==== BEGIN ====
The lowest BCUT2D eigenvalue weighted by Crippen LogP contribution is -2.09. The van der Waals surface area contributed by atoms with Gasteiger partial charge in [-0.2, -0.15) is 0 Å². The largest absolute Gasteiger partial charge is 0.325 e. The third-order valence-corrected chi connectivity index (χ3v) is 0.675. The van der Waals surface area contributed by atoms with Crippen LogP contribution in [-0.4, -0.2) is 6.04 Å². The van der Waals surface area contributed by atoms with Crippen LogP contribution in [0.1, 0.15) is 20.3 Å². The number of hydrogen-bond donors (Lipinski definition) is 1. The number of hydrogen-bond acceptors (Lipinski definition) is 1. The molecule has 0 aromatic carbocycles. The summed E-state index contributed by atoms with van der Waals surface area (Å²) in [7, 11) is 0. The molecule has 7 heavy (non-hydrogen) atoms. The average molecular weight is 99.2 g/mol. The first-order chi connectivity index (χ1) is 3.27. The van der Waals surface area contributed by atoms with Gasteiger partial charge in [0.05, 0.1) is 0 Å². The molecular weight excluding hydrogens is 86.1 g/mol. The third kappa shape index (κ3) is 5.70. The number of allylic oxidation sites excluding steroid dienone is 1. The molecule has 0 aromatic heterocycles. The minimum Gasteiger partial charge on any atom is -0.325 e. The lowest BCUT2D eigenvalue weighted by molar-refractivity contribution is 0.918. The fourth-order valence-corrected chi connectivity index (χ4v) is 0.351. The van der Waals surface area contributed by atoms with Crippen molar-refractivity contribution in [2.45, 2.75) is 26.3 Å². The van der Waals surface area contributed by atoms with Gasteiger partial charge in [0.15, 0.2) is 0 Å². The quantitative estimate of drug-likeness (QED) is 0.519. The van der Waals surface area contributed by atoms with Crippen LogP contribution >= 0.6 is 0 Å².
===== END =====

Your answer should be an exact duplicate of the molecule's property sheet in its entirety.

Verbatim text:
The lowest BCUT2D eigenvalue weighted by Crippen LogP contribution is -2.09. The van der Waals surface area contributed by atoms with Gasteiger partial charge in [-0.2, -0.15) is 0 Å². The largest absolute Gasteiger partial charge is 0.325 e. The third-order valence-corrected chi connectivity index (χ3v) is 0.675. The van der Waals surface area contributed by atoms with Crippen LogP contribution in [-0.4, -0.2) is 6.04 Å². The van der Waals surface area contributed by atoms with Crippen LogP contribution in [0.1, 0.15) is 20.3 Å². The number of hydrogen-bond donors (Lipinski definition) is 1. The number of hydrogen-bond acceptors (Lipinski definition) is 1. The molecule has 0 aromatic carbocycles. The summed E-state index contributed by atoms with van der Waals surface area (Å²) in [7, 11) is 0. The molecule has 7 heavy (non-hydrogen) atoms. The average molecular weight is 99.2 g/mol. The first-order chi connectivity index (χ1) is 3.27. The van der Waals surface area contributed by atoms with Gasteiger partial charge in [0.05, 0.1) is 0 Å². The molecular weight excluding hydrogens is 86.1 g/mol. The third kappa shape index (κ3) is 5.70. The number of allylic oxidation sites excluding steroid dienone is 1. The molecule has 0 aromatic heterocycles. The minimum Gasteiger partial charge on any atom is -0.325 e. The lowest BCUT2D eigenvalue weighted by molar-refractivity contribution is 0.918. The fourth-order valence-corrected chi connectivity index (χ4v) is 0.351. The van der Waals surface area contributed by atoms with Crippen molar-refractivity contribution in [2.45, 2.75) is 26.3 Å². The van der Waals surface area contributed by atoms with Gasteiger partial charge in [0.15, 0.2) is 0 Å². The quantitative estimate of drug-likeness (QED) is 0.519. The van der Waals surface area contributed by atoms with Crippen LogP contribution >= 0.6 is 0 Å².